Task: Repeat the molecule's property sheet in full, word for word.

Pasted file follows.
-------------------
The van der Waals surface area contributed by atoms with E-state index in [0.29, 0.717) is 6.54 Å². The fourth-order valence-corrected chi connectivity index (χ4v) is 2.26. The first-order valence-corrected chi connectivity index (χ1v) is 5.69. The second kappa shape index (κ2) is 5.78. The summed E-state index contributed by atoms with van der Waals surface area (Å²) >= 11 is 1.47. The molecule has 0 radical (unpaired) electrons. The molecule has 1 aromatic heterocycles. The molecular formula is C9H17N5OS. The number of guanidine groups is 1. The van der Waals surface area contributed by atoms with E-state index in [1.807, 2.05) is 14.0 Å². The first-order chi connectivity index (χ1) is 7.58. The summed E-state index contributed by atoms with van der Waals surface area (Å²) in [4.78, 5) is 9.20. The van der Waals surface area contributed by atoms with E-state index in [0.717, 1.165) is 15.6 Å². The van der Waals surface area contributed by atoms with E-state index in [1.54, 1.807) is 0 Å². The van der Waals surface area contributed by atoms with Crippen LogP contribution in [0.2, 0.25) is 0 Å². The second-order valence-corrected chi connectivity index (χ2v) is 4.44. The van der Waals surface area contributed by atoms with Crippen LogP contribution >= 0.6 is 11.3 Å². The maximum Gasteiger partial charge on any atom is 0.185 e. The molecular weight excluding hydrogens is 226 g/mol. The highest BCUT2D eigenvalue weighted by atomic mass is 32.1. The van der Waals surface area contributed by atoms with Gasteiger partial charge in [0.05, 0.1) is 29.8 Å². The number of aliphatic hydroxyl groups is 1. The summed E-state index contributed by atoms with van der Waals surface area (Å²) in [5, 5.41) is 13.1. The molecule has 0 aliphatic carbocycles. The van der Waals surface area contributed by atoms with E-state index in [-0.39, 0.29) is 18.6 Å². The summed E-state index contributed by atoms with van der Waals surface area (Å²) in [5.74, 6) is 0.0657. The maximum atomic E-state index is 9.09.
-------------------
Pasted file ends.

The van der Waals surface area contributed by atoms with E-state index in [0.29, 0.717) is 6.54 Å². The fourth-order valence-corrected chi connectivity index (χ4v) is 2.26. The first-order valence-corrected chi connectivity index (χ1v) is 5.69. The second kappa shape index (κ2) is 5.78. The summed E-state index contributed by atoms with van der Waals surface area (Å²) >= 11 is 1.47. The molecule has 0 radical (unpaired) electrons. The molecule has 1 aromatic heterocycles. The molecular formula is C9H17N5OS. The number of guanidine groups is 1. The van der Waals surface area contributed by atoms with E-state index in [1.807, 2.05) is 14.0 Å². The first-order chi connectivity index (χ1) is 7.58. The summed E-state index contributed by atoms with van der Waals surface area (Å²) in [4.78, 5) is 9.20. The van der Waals surface area contributed by atoms with E-state index in [0.717, 1.165) is 15.6 Å². The van der Waals surface area contributed by atoms with E-state index in [1.54, 1.807) is 0 Å². The van der Waals surface area contributed by atoms with Crippen LogP contribution in [0.2, 0.25) is 0 Å². The second-order valence-corrected chi connectivity index (χ2v) is 4.44. The van der Waals surface area contributed by atoms with Crippen LogP contribution >= 0.6 is 11.3 Å². The maximum Gasteiger partial charge on any atom is 0.185 e. The molecular weight excluding hydrogens is 226 g/mol. The highest BCUT2D eigenvalue weighted by atomic mass is 32.1. The van der Waals surface area contributed by atoms with Gasteiger partial charge in [0.05, 0.1) is 29.8 Å². The number of aliphatic hydroxyl groups is 1. The summed E-state index contributed by atoms with van der Waals surface area (Å²) in [5, 5.41) is 13.1. The molecule has 0 aliphatic carbocycles. The van der Waals surface area contributed by atoms with E-state index in [-0.39, 0.29) is 18.6 Å². The summed E-state index contributed by atoms with van der Waals surface area (Å²) in [5.74, 6) is 0.0657. The maximum atomic E-state index is 9.09.